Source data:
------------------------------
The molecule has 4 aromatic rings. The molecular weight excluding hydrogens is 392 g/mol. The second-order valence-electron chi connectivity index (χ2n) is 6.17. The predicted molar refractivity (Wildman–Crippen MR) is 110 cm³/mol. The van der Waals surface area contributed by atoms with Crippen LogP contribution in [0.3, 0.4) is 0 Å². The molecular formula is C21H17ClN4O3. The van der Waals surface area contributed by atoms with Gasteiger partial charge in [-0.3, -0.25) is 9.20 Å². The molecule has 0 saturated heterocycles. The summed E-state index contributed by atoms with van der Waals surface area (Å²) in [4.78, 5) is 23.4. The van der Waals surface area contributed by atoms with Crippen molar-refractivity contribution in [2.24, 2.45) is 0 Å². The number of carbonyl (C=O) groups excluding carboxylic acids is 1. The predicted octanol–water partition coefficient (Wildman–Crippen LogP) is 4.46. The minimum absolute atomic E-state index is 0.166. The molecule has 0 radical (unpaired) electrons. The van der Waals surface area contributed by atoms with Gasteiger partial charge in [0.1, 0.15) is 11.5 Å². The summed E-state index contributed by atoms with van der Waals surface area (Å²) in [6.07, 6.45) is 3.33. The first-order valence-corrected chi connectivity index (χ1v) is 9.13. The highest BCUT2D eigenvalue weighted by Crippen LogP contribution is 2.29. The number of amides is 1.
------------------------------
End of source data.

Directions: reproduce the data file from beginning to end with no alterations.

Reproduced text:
The molecule has 4 aromatic rings. The molecular weight excluding hydrogens is 392 g/mol. The second-order valence-electron chi connectivity index (χ2n) is 6.17. The predicted molar refractivity (Wildman–Crippen MR) is 110 cm³/mol. The van der Waals surface area contributed by atoms with Crippen LogP contribution in [0.3, 0.4) is 0 Å². The molecular formula is C21H17ClN4O3. The van der Waals surface area contributed by atoms with Gasteiger partial charge in [-0.3, -0.25) is 9.20 Å². The molecule has 0 saturated heterocycles. The summed E-state index contributed by atoms with van der Waals surface area (Å²) in [4.78, 5) is 23.4. The van der Waals surface area contributed by atoms with Crippen molar-refractivity contribution in [2.24, 2.45) is 0 Å². The number of carbonyl (C=O) groups excluding carboxylic acids is 1. The predicted octanol–water partition coefficient (Wildman–Crippen LogP) is 4.46. The minimum absolute atomic E-state index is 0.166. The molecule has 0 radical (unpaired) electrons. The van der Waals surface area contributed by atoms with Gasteiger partial charge in [0.1, 0.15) is 11.5 Å². The summed E-state index contributed by atoms with van der Waals surface area (Å²) in [6.07, 6.45) is 3.33. The first-order valence-corrected chi connectivity index (χ1v) is 9.13. The highest BCUT2D eigenvalue weighted by Crippen LogP contribution is 2.29. The number of amides is 1.